Sometime toward the end of last year, the following headline on the Telegraph website caught my eye:-
“Wind farm paid £1.2 million to produce no electricity”
Two further titles on the same website are relevant to this matter:-
“£10m cost of turning off wind farms”, and “Wind farms earn £1m to shut down over Christmas and New Year gales”.
At first, it didn’t seem to be a rational statement at all – why pay any money, if you are not buying anything? However, on reading further, it does seem to be a little complicated.
It appears that the National Grid is not exactly “man enough for the job” under peak conditions, and incoming power has to be reduced to prevent an overload. To reduce incoming power, suppliers are requested to switch off their feed. This will naturally result in a loss of income, and of subsidy, so the suppliers would naturally prefer to keep the supply flowing.
For wind farms, one might think that paying the normal rate plus the subsidy for the period of disconnection would be sufficient. The farms would then be certain of their income, and could plan accordingly. But no:-
“Crystal Rig received by far the largest single payment because the National Grid runs an auction, inviting energy companies to say how much they want in compensation for switching off. Crystal Rig’s owners asked for £999 per megawatt hour of energy they would have produced had they been switched on. Incredibly, the figure Crystal Rig had bid was accepted by the National Grid.
So, at this level of payment, Fred Olsen Renewables (the owners of Crystal Rig), will receive 10 times as much money for not supplying electricity, as they do for supplying it!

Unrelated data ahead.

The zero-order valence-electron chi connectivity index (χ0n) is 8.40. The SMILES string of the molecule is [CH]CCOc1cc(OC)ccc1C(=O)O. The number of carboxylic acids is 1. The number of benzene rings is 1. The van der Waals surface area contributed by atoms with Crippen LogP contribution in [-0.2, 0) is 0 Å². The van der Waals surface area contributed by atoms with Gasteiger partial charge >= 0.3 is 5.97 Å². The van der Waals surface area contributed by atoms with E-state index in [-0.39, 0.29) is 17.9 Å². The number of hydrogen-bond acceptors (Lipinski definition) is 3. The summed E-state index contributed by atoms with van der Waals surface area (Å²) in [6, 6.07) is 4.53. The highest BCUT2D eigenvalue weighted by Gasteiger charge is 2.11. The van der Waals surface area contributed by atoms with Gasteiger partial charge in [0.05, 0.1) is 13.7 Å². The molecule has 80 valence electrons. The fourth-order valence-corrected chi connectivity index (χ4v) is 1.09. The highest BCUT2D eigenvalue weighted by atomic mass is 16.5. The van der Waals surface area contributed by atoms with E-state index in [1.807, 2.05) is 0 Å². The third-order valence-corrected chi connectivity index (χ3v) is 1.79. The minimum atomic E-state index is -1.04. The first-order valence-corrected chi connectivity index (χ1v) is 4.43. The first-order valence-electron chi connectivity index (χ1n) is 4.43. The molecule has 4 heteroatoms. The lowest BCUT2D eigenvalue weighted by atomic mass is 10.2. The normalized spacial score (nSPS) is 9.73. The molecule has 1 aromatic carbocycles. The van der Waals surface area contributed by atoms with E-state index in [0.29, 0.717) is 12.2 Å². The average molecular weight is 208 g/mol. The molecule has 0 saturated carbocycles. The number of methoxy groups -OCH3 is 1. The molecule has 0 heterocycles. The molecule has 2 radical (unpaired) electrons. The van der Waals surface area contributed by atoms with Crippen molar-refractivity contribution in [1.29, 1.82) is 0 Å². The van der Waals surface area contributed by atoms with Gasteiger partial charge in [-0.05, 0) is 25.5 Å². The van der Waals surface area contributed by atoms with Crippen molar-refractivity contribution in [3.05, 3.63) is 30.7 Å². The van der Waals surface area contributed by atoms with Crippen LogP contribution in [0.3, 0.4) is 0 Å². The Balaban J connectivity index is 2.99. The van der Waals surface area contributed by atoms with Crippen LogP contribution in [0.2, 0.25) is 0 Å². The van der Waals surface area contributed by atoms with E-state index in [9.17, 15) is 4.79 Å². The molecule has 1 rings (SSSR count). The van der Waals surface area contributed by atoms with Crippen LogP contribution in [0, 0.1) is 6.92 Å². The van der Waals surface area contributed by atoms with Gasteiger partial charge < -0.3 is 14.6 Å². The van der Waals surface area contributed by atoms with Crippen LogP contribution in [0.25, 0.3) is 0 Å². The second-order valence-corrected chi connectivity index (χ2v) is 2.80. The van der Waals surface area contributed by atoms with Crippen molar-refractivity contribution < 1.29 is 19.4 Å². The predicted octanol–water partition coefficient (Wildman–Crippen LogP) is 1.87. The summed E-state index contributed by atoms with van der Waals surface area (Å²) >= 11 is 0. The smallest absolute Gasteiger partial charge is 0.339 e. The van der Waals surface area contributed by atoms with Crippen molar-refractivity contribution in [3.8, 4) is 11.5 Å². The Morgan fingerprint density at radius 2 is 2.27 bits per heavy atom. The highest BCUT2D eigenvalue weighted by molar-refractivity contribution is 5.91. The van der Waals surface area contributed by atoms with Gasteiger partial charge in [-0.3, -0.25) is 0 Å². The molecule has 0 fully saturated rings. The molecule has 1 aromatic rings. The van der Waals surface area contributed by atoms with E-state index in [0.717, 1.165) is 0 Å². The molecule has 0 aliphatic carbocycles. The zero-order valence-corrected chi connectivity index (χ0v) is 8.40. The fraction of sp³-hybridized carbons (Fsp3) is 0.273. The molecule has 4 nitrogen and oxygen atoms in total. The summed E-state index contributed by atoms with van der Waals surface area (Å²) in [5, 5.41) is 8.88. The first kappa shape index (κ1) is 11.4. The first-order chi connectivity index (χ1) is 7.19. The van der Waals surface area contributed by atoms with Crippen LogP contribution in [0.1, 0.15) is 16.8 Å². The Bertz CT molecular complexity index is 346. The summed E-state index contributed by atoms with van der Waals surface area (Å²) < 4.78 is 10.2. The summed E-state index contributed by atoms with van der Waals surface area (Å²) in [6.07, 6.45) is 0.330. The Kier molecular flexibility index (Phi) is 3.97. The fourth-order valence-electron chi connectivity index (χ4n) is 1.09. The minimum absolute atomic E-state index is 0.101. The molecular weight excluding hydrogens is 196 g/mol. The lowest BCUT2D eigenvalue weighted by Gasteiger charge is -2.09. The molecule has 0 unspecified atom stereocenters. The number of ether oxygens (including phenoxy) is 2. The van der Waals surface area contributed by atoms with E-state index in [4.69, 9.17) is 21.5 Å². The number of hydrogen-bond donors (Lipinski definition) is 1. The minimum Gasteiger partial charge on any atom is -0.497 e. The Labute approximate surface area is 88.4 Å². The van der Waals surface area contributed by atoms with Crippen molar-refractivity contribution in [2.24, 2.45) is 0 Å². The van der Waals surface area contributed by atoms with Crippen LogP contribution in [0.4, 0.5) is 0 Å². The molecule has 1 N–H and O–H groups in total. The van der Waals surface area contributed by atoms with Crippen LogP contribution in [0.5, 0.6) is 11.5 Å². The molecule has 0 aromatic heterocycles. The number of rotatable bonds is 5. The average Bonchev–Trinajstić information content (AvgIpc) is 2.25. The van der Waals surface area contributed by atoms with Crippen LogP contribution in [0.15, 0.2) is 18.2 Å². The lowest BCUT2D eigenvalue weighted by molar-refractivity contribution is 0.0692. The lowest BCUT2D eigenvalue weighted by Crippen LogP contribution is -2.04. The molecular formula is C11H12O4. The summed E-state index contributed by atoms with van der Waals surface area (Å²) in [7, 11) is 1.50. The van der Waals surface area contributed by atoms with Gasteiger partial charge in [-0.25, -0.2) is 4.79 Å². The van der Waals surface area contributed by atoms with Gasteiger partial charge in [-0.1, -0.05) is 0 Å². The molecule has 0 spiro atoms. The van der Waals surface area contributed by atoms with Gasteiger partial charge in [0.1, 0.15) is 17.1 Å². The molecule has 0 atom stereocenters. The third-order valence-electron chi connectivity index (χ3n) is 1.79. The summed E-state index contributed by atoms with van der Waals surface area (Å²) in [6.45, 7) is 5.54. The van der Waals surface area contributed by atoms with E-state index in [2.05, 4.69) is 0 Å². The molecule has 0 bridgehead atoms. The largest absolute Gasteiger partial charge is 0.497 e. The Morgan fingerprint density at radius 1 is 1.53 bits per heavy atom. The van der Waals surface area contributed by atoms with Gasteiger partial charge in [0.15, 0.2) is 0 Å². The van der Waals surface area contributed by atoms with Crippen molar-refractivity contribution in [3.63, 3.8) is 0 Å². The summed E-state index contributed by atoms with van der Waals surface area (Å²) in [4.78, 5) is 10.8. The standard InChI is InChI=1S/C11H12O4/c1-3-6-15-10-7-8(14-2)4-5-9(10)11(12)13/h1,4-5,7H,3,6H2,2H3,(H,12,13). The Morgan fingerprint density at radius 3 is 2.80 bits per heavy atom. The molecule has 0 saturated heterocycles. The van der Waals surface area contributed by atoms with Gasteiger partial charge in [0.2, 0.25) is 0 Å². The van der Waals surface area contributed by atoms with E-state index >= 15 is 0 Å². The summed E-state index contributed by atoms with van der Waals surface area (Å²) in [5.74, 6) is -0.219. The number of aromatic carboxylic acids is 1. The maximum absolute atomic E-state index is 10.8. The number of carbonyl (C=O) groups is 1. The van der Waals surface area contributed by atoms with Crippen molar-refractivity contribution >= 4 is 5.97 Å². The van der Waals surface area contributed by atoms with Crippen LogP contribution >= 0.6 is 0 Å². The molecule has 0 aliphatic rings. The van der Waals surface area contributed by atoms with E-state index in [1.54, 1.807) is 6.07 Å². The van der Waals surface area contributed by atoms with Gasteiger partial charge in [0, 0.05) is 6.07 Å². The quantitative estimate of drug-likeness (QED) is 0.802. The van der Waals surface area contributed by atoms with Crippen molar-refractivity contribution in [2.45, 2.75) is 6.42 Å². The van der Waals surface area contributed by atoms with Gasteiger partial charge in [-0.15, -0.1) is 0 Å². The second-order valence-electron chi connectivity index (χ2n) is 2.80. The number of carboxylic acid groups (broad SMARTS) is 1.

This system of compensation is known as “Constraint Payment”, and it does not only apply to wind power:-
” Robert Norris, from RenewableUK, the trade association representing the wind energy industry, said: “All power generators – including coal, gas and nuclear – receive these constraint payments when they’re told to shut down, to stop the grid being flooded with too much power.
“The fixed rate for nuclear power is £10,000 for every megawatt hour they’re not generating – far higher than the rates for wind. The Department of Energy and Climate Change says the majority of these payments go to coal-fired power stations and gas-fired power stations – only a tiny fraction goes to wind in comparison.
Sometimes the consumers are in luck; wind speeds are so high that the turbines have to be shut down for safety reasons. In this case, the companies are paid nothing at all. More often than not, however, the consumers foot the bill for both constraint payments, and subsidy.
On the Google entry for the National Grid, I found the following text:-
“At National Grid we are committed to serving our customers by delivering energy safely and reliably while working to keep costs low”.
It seems that they have clowns working in their financial department, and on their website!